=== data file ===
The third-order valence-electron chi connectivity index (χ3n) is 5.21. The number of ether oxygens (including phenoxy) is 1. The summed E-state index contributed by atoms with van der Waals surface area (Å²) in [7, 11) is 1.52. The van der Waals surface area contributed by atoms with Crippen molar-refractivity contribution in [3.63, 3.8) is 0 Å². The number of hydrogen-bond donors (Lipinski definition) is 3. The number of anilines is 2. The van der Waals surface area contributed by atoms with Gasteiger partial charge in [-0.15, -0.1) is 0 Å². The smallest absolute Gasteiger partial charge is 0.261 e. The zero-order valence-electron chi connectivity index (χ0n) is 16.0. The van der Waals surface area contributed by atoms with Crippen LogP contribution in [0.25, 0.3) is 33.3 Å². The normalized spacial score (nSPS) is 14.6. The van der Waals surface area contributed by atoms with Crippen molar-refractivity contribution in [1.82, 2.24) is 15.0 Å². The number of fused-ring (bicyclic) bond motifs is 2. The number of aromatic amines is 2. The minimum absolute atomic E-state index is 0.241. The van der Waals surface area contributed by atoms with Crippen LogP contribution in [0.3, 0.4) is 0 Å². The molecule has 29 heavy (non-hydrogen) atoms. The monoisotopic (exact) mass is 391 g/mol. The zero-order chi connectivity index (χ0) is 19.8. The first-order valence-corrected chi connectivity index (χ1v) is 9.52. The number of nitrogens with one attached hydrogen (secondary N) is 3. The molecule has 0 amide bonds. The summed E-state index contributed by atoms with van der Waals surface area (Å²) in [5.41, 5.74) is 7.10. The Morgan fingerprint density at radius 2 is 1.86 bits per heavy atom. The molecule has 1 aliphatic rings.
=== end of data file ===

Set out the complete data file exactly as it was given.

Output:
The third-order valence-electron chi connectivity index (χ3n) is 5.21. The number of ether oxygens (including phenoxy) is 1. The summed E-state index contributed by atoms with van der Waals surface area (Å²) in [7, 11) is 1.52. The van der Waals surface area contributed by atoms with Crippen molar-refractivity contribution in [3.63, 3.8) is 0 Å². The number of hydrogen-bond donors (Lipinski definition) is 3. The number of anilines is 2. The van der Waals surface area contributed by atoms with Gasteiger partial charge in [-0.15, -0.1) is 0 Å². The smallest absolute Gasteiger partial charge is 0.261 e. The zero-order valence-electron chi connectivity index (χ0n) is 16.0. The van der Waals surface area contributed by atoms with Crippen LogP contribution in [0.25, 0.3) is 33.3 Å². The normalized spacial score (nSPS) is 14.6. The van der Waals surface area contributed by atoms with Crippen molar-refractivity contribution in [1.82, 2.24) is 15.0 Å². The number of fused-ring (bicyclic) bond motifs is 2. The number of aromatic amines is 2. The minimum absolute atomic E-state index is 0.241. The van der Waals surface area contributed by atoms with Crippen LogP contribution in [0.3, 0.4) is 0 Å². The molecule has 29 heavy (non-hydrogen) atoms. The monoisotopic (exact) mass is 391 g/mol. The zero-order chi connectivity index (χ0) is 19.8. The first-order valence-corrected chi connectivity index (χ1v) is 9.52. The number of nitrogens with one attached hydrogen (secondary N) is 3. The molecule has 0 amide bonds. The summed E-state index contributed by atoms with van der Waals surface area (Å²) in [5.41, 5.74) is 7.10. The Morgan fingerprint density at radius 2 is 1.86 bits per heavy atom. The molecule has 1 aliphatic rings.